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    June 2, 2016

    Maria Zakharova: Russia's fearless blonde defender in the information war

    June 2, 2016 - 
    Ekaterina Lukina, PolitRussia - 
    Translated by J. Arnoldski 

    Since August 10th, 2015, the attention of the politically interested public has magically shifted focus towards the main muse of the Russian Ministry of Foreign Affairs, the director of the information and press department, Maria Zakharova. More precisely, attention has been focused on how boldly this fragile lady rushes into the bunker of information wars and against all kinds of possible attacks on Russia. It is impossible to remain indifferent towards Zakharova. She is clever, charismatic, sharp-tongued, and completely phenomenally restrained. 

    The appearance of Zakharova announced to the world the new image of the Russian Ministry of Foreign Affairs, and this did not happen by accident. Back on February 10th, 2013 Russian President Vladimir Putin, speaking at a meeting with media workers on the occasion of Diplomatic Worker Day, called for a change in style in the work of Russian diplomacy. According to him, the foreign ministry should base its work on new standards and use “soft power” in the fight against external information threats. He said:

    “Priority importance is attached to the competent use of ‘soft power’ mechanisms: strengthening the positions of the Russian language, actively promoting a positive image of Russia abroad, and being able to organically integrate into global information flows.”

    The president called things by their names. Literally six months later, the year 2014, rich in political disasters and conflicts, struck and relations with the countries of the West extremely deteriorated. Difficult political decisions and unique informational support were needed, and massive attacks on Russia’s reputation, accusations, and provocations compelled Russia to react properly.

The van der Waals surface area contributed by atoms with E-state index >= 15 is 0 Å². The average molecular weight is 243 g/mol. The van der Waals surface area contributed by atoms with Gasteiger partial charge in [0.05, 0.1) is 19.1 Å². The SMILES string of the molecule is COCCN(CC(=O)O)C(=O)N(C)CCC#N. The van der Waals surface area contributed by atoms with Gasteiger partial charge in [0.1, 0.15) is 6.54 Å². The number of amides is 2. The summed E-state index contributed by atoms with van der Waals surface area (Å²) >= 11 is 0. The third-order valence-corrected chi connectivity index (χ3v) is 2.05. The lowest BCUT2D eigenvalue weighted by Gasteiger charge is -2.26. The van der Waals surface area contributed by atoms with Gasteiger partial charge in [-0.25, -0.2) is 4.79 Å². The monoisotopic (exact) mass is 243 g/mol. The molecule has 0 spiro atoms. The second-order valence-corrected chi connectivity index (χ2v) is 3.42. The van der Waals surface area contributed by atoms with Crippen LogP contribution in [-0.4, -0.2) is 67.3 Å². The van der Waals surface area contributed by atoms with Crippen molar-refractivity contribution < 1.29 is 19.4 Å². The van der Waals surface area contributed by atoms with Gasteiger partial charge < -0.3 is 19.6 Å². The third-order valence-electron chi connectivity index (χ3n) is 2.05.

From Soviet communiques to Kalinka-Malinka

    The informational pressure of the West, unprecedented in modern history and sometimes beyond foul, was a challenge above all for the Ministry of Foreign Affairs. Western experts slyly grinned and snickered that the brilliant and polite Sergey Lavrov would have to bear the whole burden of everything alone. The previous head of the press department, Alexander Lukashevich, could not take the fire for himself, as he worked in the government style of Soviet tassovok (news reports from the main news agency of the USSR). This diplomatic worker was from the old school, stern and solid, but in response to the information war of the West he couldn’t put forth a decent response without breaking the rules. 

    The ossified image of diplomats was preceded by the long history of the Soviet, and then the Russian Ministry of Foreign Affairs. If earlier all of the attempts of Teimuraz Sulatov to introduce the “personal motif” into diplomatic work were seen as symptoms of delirium, then the head of the Soviet Ministry of Foreign Affairs, Eduard Shevarnadze, desperately tried to perceive the “traditional” way of thinking. It is difficult to image what this future president of Georgie would have told his subordinates about “Kalinka-Malinka” in front of journalists.